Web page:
Roadmap for the Student of Qur’an | Part 1



In this post, we elaborated on the importance of listening to the Qur’an as an important routine for the student of Qur’an in order to gain mastery over its recitation.  Here, we’d like to elaborate on this a bit further, explaining the proper way a student should begin his study.

When seeking knowledge, it is extremely critical to keep in mind that the proper steps need to be followed.  For example, the righteous scholars of both today and the past began their journey seeking knowledge with the memorization of the Qur’an and mastery of the Arabic language.  Once these two tasks were fulfilled, their study of any branch of the religion was facilitated and they excelled in their respective fields.  Today, for whatever reason, memorization of the Qur’an and mastery of the Arabic language is one of the last tasks to be fulfilled, if at all, by many students of knowledge and this leads to a number of problems, the most obvious being that they end up having enormous gaps in their understanding and retention of that knowledge.  Therefore, it’s important to follow the proper steps and not leave out a single one, carrying out each task in the order of its importance so that the foundations are solid, and a person’s mind is developed slowly for proper understanding and application.

The same goes for the study of the Qur’an.  More specifically, when it comes to the recitation, a specific roadmap must be followed in order for a student to excel in this field.  First and foremost, a student begins by purifying his intention for Allah alone, and then take the following steps:

  1. Listen to the Qur’an:  As stated above, the journey begins with listening to the Qur’an, listening to it daily, as often as a student can make time for.  This is because listening to the Qur’an has an enormous effect on a person’s pronunciation.  There are no better examples of this than children who grow up listening to a language only to speak and articulate this language flawlessly over a short time.  There are many examples of not just children, but even adults, who have no knowledge of the rules of Tajweed, yet they recite the Qur’an perfectly and this is because of the amount of time they spend listening to it.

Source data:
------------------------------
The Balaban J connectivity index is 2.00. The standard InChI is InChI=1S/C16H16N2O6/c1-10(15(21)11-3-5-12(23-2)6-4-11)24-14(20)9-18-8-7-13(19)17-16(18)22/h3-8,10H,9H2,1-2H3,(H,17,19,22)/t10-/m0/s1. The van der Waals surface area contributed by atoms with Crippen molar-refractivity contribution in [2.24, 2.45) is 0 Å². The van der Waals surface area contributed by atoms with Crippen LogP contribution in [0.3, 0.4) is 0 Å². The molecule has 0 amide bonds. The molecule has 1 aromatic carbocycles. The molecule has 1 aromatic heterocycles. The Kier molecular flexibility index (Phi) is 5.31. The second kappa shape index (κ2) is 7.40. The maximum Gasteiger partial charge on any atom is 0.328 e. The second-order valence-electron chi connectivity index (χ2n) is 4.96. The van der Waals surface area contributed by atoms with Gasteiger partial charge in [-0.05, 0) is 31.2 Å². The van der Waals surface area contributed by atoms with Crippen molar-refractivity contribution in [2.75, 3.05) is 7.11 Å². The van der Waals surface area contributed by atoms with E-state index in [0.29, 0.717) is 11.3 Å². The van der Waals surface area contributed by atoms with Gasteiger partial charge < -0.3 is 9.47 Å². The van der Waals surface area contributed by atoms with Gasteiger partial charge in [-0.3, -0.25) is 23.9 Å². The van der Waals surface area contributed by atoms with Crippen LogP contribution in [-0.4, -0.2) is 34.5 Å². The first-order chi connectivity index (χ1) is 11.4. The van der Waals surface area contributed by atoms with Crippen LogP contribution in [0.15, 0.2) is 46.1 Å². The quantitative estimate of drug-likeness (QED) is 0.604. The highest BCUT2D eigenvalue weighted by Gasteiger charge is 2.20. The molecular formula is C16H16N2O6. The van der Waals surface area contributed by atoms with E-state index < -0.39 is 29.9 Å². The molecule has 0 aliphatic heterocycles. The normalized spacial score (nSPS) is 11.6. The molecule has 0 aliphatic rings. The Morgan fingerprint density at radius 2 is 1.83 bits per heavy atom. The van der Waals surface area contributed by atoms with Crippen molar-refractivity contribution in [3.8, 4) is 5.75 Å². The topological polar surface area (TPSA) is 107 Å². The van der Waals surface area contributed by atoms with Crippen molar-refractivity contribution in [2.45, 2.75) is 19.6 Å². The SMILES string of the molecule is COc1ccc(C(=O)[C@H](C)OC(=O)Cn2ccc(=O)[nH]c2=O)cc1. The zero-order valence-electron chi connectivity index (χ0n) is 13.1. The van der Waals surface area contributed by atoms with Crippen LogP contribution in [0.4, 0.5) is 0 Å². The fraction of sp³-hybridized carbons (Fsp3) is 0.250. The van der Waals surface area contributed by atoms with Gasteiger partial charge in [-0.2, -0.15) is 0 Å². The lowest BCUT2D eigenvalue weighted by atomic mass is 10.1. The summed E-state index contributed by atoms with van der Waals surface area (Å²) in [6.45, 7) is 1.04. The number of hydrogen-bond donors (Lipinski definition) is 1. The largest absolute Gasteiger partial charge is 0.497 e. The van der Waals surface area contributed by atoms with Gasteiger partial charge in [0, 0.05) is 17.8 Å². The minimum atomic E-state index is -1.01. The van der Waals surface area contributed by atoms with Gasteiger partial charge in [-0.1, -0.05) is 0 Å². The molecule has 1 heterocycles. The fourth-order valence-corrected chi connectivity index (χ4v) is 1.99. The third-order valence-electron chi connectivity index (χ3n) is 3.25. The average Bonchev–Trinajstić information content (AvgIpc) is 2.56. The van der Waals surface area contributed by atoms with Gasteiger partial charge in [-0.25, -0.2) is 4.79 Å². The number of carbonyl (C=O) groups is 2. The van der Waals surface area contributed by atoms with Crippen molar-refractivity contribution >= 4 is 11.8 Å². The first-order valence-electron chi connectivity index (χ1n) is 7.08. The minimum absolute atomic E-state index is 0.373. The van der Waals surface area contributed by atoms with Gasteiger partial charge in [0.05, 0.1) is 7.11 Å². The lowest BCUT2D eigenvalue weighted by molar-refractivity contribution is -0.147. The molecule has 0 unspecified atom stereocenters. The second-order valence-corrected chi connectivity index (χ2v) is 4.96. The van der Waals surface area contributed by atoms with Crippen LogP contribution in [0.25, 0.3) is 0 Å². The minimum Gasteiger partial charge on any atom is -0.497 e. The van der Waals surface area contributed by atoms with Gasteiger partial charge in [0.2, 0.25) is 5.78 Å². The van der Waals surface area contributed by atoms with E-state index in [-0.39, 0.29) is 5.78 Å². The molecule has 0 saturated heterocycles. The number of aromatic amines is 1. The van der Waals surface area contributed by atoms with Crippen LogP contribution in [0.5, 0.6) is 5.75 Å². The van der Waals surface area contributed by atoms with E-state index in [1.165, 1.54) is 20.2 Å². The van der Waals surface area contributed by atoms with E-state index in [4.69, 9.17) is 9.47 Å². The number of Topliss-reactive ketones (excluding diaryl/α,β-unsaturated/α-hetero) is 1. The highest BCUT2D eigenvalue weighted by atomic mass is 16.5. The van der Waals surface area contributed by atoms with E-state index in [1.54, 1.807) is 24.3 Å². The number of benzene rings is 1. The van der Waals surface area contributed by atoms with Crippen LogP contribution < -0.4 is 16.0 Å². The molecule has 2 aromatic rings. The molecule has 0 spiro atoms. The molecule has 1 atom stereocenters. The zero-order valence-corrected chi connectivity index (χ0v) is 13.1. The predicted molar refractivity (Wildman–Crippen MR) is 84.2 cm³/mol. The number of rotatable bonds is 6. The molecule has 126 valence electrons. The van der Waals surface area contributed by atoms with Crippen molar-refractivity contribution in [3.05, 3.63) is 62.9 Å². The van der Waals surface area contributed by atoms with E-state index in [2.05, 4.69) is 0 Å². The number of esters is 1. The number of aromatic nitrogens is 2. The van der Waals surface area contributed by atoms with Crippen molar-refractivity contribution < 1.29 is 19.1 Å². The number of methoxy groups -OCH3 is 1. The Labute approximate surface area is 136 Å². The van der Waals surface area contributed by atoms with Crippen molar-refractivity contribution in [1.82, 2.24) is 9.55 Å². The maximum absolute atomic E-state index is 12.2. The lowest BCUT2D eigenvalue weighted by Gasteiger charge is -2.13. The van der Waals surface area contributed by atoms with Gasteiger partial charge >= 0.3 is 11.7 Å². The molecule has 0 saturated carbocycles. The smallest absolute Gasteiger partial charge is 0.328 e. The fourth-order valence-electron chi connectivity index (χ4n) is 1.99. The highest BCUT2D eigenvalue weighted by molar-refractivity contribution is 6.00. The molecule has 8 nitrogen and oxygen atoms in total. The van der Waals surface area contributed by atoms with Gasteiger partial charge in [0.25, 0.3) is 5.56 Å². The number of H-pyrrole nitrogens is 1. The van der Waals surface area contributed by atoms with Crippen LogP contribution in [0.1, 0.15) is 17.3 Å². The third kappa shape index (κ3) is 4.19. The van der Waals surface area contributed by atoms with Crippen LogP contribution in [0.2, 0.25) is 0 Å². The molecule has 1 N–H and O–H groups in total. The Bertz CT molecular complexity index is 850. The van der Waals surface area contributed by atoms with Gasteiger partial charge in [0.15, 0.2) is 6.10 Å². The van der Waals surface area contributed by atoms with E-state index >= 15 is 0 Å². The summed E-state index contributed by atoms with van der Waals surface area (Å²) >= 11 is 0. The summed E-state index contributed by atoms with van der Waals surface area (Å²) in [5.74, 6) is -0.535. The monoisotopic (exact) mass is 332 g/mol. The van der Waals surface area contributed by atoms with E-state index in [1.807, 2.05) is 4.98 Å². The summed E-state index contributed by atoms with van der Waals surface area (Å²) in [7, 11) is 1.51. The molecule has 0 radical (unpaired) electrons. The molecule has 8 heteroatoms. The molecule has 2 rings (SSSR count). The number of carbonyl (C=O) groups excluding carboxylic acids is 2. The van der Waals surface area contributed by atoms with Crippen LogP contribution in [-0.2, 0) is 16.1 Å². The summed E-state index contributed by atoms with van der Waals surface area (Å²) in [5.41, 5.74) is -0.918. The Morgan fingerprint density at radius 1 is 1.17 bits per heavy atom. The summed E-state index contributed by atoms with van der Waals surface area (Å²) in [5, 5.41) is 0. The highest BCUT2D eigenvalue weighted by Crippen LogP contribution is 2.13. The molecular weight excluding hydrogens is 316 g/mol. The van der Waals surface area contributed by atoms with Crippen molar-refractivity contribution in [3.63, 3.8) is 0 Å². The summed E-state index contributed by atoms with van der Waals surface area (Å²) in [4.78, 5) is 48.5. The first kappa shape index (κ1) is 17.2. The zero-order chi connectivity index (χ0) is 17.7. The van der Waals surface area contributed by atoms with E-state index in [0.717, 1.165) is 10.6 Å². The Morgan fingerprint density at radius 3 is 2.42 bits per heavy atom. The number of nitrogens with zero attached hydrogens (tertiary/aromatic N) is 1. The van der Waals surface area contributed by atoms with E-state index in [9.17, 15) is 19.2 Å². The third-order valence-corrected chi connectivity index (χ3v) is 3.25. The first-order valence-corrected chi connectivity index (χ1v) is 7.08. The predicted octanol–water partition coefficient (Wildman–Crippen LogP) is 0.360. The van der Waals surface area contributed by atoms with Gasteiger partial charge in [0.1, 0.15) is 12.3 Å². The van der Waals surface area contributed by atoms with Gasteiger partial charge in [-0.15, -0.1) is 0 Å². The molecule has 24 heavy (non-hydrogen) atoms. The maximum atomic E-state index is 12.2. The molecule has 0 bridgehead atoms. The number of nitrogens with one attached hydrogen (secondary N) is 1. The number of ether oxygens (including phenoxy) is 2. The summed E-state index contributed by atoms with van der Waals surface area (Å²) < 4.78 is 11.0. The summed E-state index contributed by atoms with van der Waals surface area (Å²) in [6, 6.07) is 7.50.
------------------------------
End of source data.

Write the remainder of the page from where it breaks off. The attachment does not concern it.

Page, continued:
2. Training the Tongue:  Although this is technically step 2, step 1 doesn’t necessarily end!  Listening to the Qur’an should be something that every student does regularly; however, the student should then also accompany this listening with practice.  There is no sure fire way to master a recitation except by practice and training of the tongue.  This is also when it is absolutely essential for a student to have a tour guide on this journey who can correct his/her pronunciation, a teacher who has already mastered the recitation and can identify the wrong from the right.  Training the tongue is one of the most neglected steps for the student of the Qur’an, for the rest of the steps from this point forward heavily depend on this one step and if it is neglected, then progress is slow, if at all, and often painful.  The result is a student who proceeds in their progress, only to be pulled back to square one, having to start all over because the foundation was not strong to begin with.  Anything which is built upon a weak foundation will fall.  Having said that, a student must understand that there is no magic pill for mastering the recitation; no teacher, no matter how proficient in their teaching, can give the gift of a perfect recital to a student.  The student must take it upon him/herself to do the work necessary to reach his/her goal.